The COVID-19 pandemic has been hugely disruptive to the labour market, leading to what many are calling the Great Resignation, or the Great Reshuffle. Over the past two years, there’s been an explosion of people seeking job changes in the hope of securing better pay and work conditions. This has made it difficult for companies to attract and retain skilled workers.
Shortage of a skilled workforce found its way back into the top 10 global risks in the Allianz Risk Barometer 2022, reaching ninth position, up from 13th in the 2021 survey. The barometer, which is based on the insight of 2,650 risk management experts from 89 countries and territories, also found that shortage of a skilled workforce was a top five risk in the engineering, construction, real estate, public service and healthcare sectors, and it was the top risk for the transportation sector.
“The shortage of skilled labour is concerning for businesses worldwide,” said Thomas Varney (pictured), ARC Regional Manager, Allianz Global Corporate & Specialty (AGCS). “With the pandemic, this risk was bumped down the barometer [to 13th position] in 2021 because other things took precedence, but now it’s right back up there as a serious concern.”
As of December 2020, it is estimated that the global talent shortage reached 40 million skilled workers, and, by 2030, Korn Ferry estimates that this could reach more than 85 million people, resulting in the loss of trillions of dollars in economic opportunity for companies.
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As countries around the world slowly get the pandemic under control and economies start to reopen after lockdowns, employers are reporting that they are unable to find enough skilled workers. Furthermore, potential employees in the marketplace are expressing new expectations about the workplace, with many demanding flexibility over when and where they work.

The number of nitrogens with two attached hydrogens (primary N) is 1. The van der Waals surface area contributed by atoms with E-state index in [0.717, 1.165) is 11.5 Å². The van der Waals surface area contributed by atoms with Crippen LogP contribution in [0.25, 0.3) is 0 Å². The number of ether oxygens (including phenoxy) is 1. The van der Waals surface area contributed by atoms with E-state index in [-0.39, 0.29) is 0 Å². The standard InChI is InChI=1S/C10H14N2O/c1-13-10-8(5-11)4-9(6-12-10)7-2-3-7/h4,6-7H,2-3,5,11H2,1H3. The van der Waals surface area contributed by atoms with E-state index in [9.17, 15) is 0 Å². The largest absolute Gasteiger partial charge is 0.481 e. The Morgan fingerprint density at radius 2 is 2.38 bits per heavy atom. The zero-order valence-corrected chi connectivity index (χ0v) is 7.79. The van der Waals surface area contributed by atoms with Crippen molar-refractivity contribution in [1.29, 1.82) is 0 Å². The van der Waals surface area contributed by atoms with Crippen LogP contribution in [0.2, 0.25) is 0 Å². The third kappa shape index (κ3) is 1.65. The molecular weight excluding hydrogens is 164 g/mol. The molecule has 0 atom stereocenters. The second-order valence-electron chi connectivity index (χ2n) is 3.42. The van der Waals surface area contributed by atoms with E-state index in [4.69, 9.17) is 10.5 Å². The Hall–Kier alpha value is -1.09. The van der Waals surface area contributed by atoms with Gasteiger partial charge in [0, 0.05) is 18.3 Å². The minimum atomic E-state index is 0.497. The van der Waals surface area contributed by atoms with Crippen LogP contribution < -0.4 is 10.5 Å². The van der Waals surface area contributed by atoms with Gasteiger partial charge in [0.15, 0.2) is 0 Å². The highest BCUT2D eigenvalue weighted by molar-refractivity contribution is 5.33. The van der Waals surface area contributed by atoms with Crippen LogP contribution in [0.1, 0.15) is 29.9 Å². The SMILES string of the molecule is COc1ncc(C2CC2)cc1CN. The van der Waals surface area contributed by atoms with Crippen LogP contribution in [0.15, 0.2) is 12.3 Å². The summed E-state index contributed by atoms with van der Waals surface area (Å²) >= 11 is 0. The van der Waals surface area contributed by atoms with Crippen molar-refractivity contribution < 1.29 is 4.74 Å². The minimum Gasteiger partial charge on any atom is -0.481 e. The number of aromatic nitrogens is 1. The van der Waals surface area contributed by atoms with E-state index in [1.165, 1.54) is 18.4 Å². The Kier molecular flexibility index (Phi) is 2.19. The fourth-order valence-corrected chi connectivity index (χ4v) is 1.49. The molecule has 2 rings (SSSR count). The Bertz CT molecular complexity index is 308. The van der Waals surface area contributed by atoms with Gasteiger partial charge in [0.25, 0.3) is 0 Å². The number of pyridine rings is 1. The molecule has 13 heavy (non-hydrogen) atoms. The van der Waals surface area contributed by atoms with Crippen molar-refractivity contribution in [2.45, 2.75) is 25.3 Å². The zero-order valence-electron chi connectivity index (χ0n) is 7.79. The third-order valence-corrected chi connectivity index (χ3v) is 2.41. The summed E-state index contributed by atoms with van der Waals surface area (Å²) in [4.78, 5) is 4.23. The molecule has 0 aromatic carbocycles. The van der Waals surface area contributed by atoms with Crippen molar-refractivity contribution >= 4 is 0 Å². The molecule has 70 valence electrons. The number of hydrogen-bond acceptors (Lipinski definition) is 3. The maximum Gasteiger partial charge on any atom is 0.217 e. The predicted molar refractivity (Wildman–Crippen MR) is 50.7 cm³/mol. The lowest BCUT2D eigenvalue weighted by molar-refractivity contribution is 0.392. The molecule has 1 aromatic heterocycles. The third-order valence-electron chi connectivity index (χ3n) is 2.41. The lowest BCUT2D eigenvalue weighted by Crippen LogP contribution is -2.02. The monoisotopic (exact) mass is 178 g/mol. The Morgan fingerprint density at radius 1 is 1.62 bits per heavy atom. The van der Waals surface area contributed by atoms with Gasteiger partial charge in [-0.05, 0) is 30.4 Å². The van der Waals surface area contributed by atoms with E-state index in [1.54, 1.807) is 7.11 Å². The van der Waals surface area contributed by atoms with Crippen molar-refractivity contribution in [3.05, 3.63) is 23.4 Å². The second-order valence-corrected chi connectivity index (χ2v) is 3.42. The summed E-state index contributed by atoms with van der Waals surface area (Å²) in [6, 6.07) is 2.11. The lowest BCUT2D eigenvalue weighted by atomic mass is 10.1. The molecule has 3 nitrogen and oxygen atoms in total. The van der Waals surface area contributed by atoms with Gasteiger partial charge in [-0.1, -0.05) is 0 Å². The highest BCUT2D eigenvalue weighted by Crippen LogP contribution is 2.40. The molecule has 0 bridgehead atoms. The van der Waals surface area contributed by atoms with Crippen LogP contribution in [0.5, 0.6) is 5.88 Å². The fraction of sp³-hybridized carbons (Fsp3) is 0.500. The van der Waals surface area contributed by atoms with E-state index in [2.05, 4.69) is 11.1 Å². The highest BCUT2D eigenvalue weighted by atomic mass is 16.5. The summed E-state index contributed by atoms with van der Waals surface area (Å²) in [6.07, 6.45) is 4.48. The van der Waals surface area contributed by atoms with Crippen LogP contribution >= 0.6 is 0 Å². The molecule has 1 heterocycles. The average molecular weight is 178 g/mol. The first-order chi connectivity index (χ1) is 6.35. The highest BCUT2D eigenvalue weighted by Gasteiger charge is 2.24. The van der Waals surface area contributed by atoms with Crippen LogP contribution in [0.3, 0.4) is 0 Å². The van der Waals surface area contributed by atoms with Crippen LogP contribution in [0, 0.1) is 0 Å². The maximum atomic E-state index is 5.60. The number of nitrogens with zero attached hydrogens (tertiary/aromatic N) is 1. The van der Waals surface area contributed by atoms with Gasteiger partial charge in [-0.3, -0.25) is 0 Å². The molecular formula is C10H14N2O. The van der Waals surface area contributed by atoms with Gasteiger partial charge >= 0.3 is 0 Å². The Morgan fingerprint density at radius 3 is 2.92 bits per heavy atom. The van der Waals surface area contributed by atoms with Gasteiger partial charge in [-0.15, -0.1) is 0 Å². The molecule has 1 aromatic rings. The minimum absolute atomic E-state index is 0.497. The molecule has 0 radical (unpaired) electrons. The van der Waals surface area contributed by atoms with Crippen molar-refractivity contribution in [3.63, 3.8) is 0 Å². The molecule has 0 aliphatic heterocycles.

While Varney admitted he’s “longer in the tooth than some,” he does believe there are some generational differences in how people approach careers, with younger generations (those in their mid-20s to mid-30s) not necessarily entering jobs with a long-term mindset.
“It’s hard, at times, to build a team concept or an approach for a business when some of the employees are a bit transient,” he said. “It’s something that needs to play out, and we need to watch it and consider: as people leave the workforce, what skills remain or are needed in the workforce to replace them?
“From my experience, I can see that it takes a long time for people to gain the experience and skills needed to do certain jobs – that’s not something that happens overnight. So, businesses need to be thinking about how they’re investing long-term in their workforce.”
This is not an easy risk to mitigate. In the past five years, shortage of skilled labour has ranked highly in the Allianz Risk Barometer, hitting 13th position in 2021, sixth position in 2020, 2019, and 2018, and seventh position in 2017. While it may not be easy to correlate to financial loss, the talent crisis is up there with systemic business risks like climate change, cyber, supply chain disruption, and business interruption.
“The question on the minds of many business leaders is: how do we backfill positions when you have large amounts of workforce leaving? People are calling this the Great Resignation because people are moving on and trying new things, perhaps after rethinking their priorities as they’ve been home during lockdowns,” said Varney.
“With that aspect, I think this becomes even more of a pressing issue, because a lot of the workforce may be in transit, either from employer to employer, or even to different industries. That lends itself to the question: how does an employer become an employer of choice that people will gravitate towards? That’s critical because the labour market seems to be very transient or fluid at this point in time.”